When I was going into second grade, my family moved back to Eastern Kentucky from the missionfield. We moved back into an old trailer my parents owned, sitting on a mountainside lot on my grandparents’ farm.
I remember some of the bustle as my parents tried to freshen up the trailer for living again. The old carpets were torn out. I remember going to a giant warehouse filled with giant rolls of carpet. Feeling each one as we walked past, wondering which one we were going to have. I remember the carpets getting laid down in the trailer, how clean and bright they made everything look. I didn’t want any furniture to ruin this perfect carpet. I remember rolling around and revelling in the softness and newness of it all.
I remember visiting an auction held in a giant barn out in the middle of a field. I remember the auctioneer’s voice going through the call for bids and how wonderfully entertaining it was to just listen to him go on and on and on in his sing-songy voice. I remember that an old solid couch came home from that auction, took up one wall of the living room.
We also had some new furniture. A shiny round glass top table with four square, modern looking wicker-type chairs with shiny chrome metal as their frame.
And then there was an old brown buffet. I don’t know if we also got it at the auction or if my parents picked it up somewhere else. It was definitely not new. But it was warm, brown, solid. A cheerful addition to our mix of furniture.
It sat in the corner of the living room. I think our TV sat on it. It had three drawers across the top and a long drawer underneath. We kept something in it that we used regularly. Maybe our cloth napkins and tablecloths? I can’t remember exactly, I just know that I had to open those drawers regularly, and they were always a pain to open. The drawers were stiff and if you didn’t pull it out exactly straight they would jam and stick.
Once a week my mom would assign cleaning chores and I remember her handing me an old cloth and a can of “Pledge” cleaner that I would spray on that buffet and then wipe industriously with my cloth. Watching as the wood took on a soft shine.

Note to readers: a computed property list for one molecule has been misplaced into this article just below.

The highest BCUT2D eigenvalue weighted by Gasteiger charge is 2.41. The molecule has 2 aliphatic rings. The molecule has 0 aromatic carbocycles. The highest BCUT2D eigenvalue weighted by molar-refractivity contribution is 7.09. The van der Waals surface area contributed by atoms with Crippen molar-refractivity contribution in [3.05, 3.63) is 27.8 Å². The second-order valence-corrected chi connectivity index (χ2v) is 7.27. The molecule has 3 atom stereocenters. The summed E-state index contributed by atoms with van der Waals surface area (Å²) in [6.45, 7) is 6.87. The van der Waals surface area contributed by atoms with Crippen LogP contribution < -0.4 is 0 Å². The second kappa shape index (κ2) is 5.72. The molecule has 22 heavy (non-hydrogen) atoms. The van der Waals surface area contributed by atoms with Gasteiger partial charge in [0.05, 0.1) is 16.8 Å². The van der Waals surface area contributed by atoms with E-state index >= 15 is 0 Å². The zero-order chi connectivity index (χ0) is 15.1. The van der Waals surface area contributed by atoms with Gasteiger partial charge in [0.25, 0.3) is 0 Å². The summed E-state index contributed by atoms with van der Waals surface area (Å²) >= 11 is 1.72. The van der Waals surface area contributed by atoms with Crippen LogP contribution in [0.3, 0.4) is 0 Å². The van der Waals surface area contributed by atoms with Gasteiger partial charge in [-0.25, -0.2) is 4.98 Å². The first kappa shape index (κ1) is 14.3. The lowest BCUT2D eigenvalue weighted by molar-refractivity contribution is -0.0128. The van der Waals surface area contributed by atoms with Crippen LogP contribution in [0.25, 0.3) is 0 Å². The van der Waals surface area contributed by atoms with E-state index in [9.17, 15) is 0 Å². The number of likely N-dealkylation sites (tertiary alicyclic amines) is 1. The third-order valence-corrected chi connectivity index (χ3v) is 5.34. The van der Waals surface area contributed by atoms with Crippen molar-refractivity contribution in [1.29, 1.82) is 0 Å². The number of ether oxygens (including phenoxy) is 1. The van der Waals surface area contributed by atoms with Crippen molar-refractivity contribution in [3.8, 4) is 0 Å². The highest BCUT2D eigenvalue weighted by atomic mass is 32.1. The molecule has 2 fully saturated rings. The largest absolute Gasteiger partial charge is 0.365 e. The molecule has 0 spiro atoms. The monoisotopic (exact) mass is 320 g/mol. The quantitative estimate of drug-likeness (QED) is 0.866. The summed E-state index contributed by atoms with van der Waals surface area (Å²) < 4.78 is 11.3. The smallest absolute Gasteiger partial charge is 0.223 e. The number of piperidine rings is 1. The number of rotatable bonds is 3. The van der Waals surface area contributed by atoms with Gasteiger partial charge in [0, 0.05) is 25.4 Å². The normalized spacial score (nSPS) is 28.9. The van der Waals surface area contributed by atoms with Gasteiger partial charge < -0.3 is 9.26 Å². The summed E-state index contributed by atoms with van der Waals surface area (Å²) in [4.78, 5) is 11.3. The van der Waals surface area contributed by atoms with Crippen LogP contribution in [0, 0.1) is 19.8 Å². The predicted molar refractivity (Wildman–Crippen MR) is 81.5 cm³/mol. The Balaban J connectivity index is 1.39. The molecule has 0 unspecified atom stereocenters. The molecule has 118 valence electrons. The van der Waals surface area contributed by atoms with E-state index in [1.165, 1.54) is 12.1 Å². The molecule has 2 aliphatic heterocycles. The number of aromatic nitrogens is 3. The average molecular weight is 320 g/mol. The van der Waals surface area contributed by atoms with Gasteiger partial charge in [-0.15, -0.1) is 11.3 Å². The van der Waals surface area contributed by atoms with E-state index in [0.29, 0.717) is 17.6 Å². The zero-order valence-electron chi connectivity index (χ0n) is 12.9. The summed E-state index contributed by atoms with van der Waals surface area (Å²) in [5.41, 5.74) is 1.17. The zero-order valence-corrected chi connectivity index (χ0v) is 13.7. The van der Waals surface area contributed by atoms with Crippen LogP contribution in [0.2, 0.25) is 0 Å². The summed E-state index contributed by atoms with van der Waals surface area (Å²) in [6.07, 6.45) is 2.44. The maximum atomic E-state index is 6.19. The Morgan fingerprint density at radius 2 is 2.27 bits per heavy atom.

I have a vague memory of perhaps being on top of the brown buffet when my parents weren’t home and my brother and I were playing some involved game that made it necessary to not touch the floor. (Ground is lava perhaps?)
The brown buffet did not necessarily play a significant role in my childhood, I just remember it being there. When we moved back to Haiti the brown buffet went into my parents storage shed that sat on my grandparent’s farm.
After I got married my husband and I eventually settled into Eastern Tennessee. When we purchased our first house we drove up to Kentucky and raided my parents storage shed. The brown buffet came home with us and settled into our dining room. That was about seventeen years ago. The brown buffet has sat in our dining room ever since.
It is truly a buffet now. Every meal time, three times a day, I lay out the food on the brown buffet and serve the small children their plates from there and then the older kids serve themselves. In the mornings I lay out the bowels and the boxes of cereal on the brown buffet and kids serve themselves. Our silverware has a special container and it stays there permanently.
Now that my dining room is also my kitchen, the brown buffet has become one of my counters. I lay my electric griddle on it so I can make pancakes. I set my various containers of food on it while I prepare a meal on the stove that sits right next to it. In the afternoons I put out bowels of fruit for the kids or plates of cookies.
The drawers are still a pain to open so I try to only keep things in there that I don’t need to access regularly. I’ve got a drawer of old framed photos. A drawer of random decorating knick knacks I don’t use anymore. The bottom drawer holds all of the random odds and ends that my husband and I picked up on our international travels. Carved wooden statues from Haiti, tin cars from Nicaragua, pan flutes and a miniature chess set from Chile. Any time my kids need something international for school, the drawer opens and we dig around. I even have some things from my mom’s childhood in India.
Today as I wiped off the brown buffet, clearing off dirty dishes, putting away random condiments that had been left out, I suddenly remembered myself as a small child, trying to open the drawers. And I had this thought. I wonder if this dear brown buffet ever thought, years ago, that it would come to live in my home one day. That the little girl who pushed and pulled on it, wiped it clean with pledge, and sometimes clambered all over it, would one day be the mom who was working to keep it clean and organized. And yes, you can say it’s just a piece of furniture. No thoughts or emotions. But I prefer to live in a world where maybe fairies really do exist, and maybe my old piece of furniture has fond thoughts about the family it lives with and maybe it smiles benevolently on us as it watches over our mealtimes.